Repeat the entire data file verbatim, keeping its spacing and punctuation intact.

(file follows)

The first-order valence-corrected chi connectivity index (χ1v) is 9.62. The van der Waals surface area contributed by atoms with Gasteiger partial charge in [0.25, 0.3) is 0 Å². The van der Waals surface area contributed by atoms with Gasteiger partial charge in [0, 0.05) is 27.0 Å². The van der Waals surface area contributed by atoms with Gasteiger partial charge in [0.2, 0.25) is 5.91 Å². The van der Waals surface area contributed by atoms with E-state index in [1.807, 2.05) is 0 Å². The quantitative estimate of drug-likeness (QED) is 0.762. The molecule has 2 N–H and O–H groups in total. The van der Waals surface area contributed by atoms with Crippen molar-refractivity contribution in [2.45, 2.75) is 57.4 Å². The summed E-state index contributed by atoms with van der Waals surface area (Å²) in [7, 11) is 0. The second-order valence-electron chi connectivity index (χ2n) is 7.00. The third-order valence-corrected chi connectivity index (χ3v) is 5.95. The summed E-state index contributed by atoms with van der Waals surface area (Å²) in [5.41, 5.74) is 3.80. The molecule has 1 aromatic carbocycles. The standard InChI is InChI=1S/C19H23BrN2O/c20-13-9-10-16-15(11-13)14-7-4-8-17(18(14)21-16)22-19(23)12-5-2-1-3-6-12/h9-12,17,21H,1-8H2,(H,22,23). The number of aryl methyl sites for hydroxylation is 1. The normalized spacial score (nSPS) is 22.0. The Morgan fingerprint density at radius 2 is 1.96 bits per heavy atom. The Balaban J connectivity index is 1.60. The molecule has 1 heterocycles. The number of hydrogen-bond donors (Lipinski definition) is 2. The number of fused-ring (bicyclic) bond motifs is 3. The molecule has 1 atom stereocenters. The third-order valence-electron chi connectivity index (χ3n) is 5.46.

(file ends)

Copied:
The first-order valence-corrected chi connectivity index (χ1v) is 9.62. The van der Waals surface area contributed by atoms with Gasteiger partial charge in [0.25, 0.3) is 0 Å². The van der Waals surface area contributed by atoms with Gasteiger partial charge in [0, 0.05) is 27.0 Å². The van der Waals surface area contributed by atoms with Gasteiger partial charge in [0.2, 0.25) is 5.91 Å². The van der Waals surface area contributed by atoms with E-state index in [1.807, 2.05) is 0 Å². The quantitative estimate of drug-likeness (QED) is 0.762. The molecule has 2 N–H and O–H groups in total. The van der Waals surface area contributed by atoms with Crippen molar-refractivity contribution in [2.45, 2.75) is 57.4 Å². The summed E-state index contributed by atoms with van der Waals surface area (Å²) in [7, 11) is 0. The second-order valence-electron chi connectivity index (χ2n) is 7.00. The third-order valence-corrected chi connectivity index (χ3v) is 5.95. The summed E-state index contributed by atoms with van der Waals surface area (Å²) in [5.41, 5.74) is 3.80. The molecule has 1 aromatic carbocycles. The standard InChI is InChI=1S/C19H23BrN2O/c20-13-9-10-16-15(11-13)14-7-4-8-17(18(14)21-16)22-19(23)12-5-2-1-3-6-12/h9-12,17,21H,1-8H2,(H,22,23). The number of aryl methyl sites for hydroxylation is 1. The normalized spacial score (nSPS) is 22.0. The Morgan fingerprint density at radius 2 is 1.96 bits per heavy atom. The Balaban J connectivity index is 1.60. The molecule has 1 heterocycles. The number of hydrogen-bond donors (Lipinski definition) is 2. The number of fused-ring (bicyclic) bond motifs is 3. The molecule has 1 atom stereocenters. The third-order valence-electron chi connectivity index (χ3n) is 5.46.